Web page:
October 7th, 2009, 8:34 pm #4

Thanks to Vince for sending the following.

<em>Music Trade Review

Hello fellow researchers ....here's a wonderful link to some great popular
music digging !

</em><em>http://www.mbsi.org/mtr/</em>

<em>There's a picture of Miff Mole in 1927 with his trombone and smiling !

There's a picture of Adrian Rollini that I've never seen and many more great items to be found !

Happy Hunting !</em>

MBSI is the Music Box Society International.

When you click on the link "search these holdings" you will be searching both "Music Trade Review" and "Presto Magazine" simultaneoulsy.

You will find articles, photos, ads, etc. Thanks a lot, Vince.

Albert

 

 

 

<em>
 </em>
In his message, Vince also attached the photo of Miff Mole smiling and asked me to post the message <strong>and</strong> the photo. I just noticed the photo a few minutes ago. Here it is!

<a href="http://bixography.com/Mole-Miff-1927-85-10-24.jpg"></a>

Albert
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vince giordano
vince giordano

October 7th, 2009, 10:09 pm #5

<p style="margin:0in 0in 0pt;">From the Music Trade, Nov 6, 1926
<p style="margin:0in 0in 0pt;"><?xml:namespace prefix = o ns = "urn:schemas-microsoft-com:office:office" /> 
<p style="margin:0in 0in 0pt;">Jean Goldkette's Orchestra Is Popular on Broadway
<p style="margin:0in 0in 0pt;">In Addition to Playing at Roseland Ballroom Western Organization Has Made Records and Also Broadcast With Success
<p style="margin:0in 0in 0pt;"> 
<p style="margin:0in 0in 0pt;">One of the newest additions to the Broadway orchestras is that of Jean Goldkette. Although not unknown elsewhere, it is now making its first appearance in <?xml:namespace prefix = st1 ns = "urn:schemas-microsoft-com:office:smarttags" />New York at the Roseland Ballroom. This organization has made a number of records for Victor, and broadcast a special program over station WEAF with so much success that they have been requested to play a return engagement. Jean Goldkette's orchestra achieved its first success in Detroit and later in the New England States and in Pennsylvania territory. While their present engagement in New York is only for a two-week period it doubtless will later come back for a longer engagement. Among the numbers featured by this orchestra are "That's My 'Baby," "Tiger Rag," "Milenburg Joys" and the new dance "Gigolo."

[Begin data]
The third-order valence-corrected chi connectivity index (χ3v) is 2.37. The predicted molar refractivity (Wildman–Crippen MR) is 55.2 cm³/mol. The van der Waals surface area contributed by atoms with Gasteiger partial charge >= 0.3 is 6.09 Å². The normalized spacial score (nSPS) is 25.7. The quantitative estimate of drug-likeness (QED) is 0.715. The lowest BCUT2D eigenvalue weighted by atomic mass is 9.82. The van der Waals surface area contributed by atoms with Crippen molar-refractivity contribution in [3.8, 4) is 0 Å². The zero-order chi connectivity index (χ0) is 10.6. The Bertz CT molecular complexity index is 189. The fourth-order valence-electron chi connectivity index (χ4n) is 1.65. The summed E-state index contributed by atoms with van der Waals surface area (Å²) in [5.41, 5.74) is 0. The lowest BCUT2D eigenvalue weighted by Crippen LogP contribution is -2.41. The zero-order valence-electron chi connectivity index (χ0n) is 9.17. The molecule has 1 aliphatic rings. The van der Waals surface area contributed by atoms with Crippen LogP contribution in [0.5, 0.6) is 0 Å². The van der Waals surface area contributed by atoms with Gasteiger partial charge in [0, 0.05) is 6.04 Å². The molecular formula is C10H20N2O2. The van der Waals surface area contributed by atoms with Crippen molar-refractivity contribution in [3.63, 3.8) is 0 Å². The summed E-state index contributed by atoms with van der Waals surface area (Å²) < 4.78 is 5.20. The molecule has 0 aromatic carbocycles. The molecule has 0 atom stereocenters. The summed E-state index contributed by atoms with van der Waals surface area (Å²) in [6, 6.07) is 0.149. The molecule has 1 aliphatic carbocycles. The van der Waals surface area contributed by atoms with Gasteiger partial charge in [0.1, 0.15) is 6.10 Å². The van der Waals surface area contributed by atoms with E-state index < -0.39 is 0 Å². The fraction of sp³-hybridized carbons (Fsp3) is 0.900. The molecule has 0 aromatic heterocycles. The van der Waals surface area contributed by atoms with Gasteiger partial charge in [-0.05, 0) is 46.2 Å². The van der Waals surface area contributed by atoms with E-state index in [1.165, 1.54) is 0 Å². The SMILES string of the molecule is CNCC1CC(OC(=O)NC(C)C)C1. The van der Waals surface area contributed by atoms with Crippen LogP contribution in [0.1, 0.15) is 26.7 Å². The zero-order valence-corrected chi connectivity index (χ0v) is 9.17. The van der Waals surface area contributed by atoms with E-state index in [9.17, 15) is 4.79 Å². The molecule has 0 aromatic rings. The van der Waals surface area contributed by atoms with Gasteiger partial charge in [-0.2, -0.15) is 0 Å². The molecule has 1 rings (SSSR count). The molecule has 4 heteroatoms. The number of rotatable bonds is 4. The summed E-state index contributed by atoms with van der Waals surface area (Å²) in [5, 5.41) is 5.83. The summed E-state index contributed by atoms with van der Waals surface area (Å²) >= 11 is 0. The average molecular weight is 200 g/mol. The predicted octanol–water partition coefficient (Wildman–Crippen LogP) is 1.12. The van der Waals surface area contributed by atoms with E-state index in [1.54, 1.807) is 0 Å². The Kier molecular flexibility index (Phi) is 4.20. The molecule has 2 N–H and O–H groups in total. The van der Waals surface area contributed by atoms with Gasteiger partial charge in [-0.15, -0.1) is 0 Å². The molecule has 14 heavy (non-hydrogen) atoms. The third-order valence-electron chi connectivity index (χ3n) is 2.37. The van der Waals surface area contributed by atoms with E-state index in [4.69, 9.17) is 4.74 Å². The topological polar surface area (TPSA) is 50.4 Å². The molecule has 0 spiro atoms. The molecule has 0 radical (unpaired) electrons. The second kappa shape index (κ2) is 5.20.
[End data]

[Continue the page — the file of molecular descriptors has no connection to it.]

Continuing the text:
<p style="margin:0in 0in 0pt;"> 
<p style="margin:0in 0in 0pt;">This item refers to Godkettes engagement at Roseland in Oct 1926 (and the famous Battle of the Bands with Fletcher Henderson).
<p style="margin:0in 0in 0pt;"> 
<p style="margin:0in 0in 0pt;">I wonder if "That's My Baby" is "Yes Sir, That's My Baby" or an entirely different song. <span> </span>Milenburg was also spelled Milenberg and Milneberg. I have a posting on this, see
<p style="margin:0in 0in 0pt;"> 
<p style="margin:0in 0in 0pt;">http://www.network54.com/Forum/27140/message/1196021813
<p style="margin:0in 0in 0pt;"> 
<p style="margin:0in 0in 0pt;">Has anyone heard of a style of dance called Gigolo?
<p style="margin:0in 0in 0pt;"> 
<p style="margin:0in 0in 0pt;">Albert
Hi Albert,

There was a song called

GIGOLO

by:
GILLESPIE, MARION
HAGEN, JOHN MILTON

published in 1926 [M. WITMARK NYC]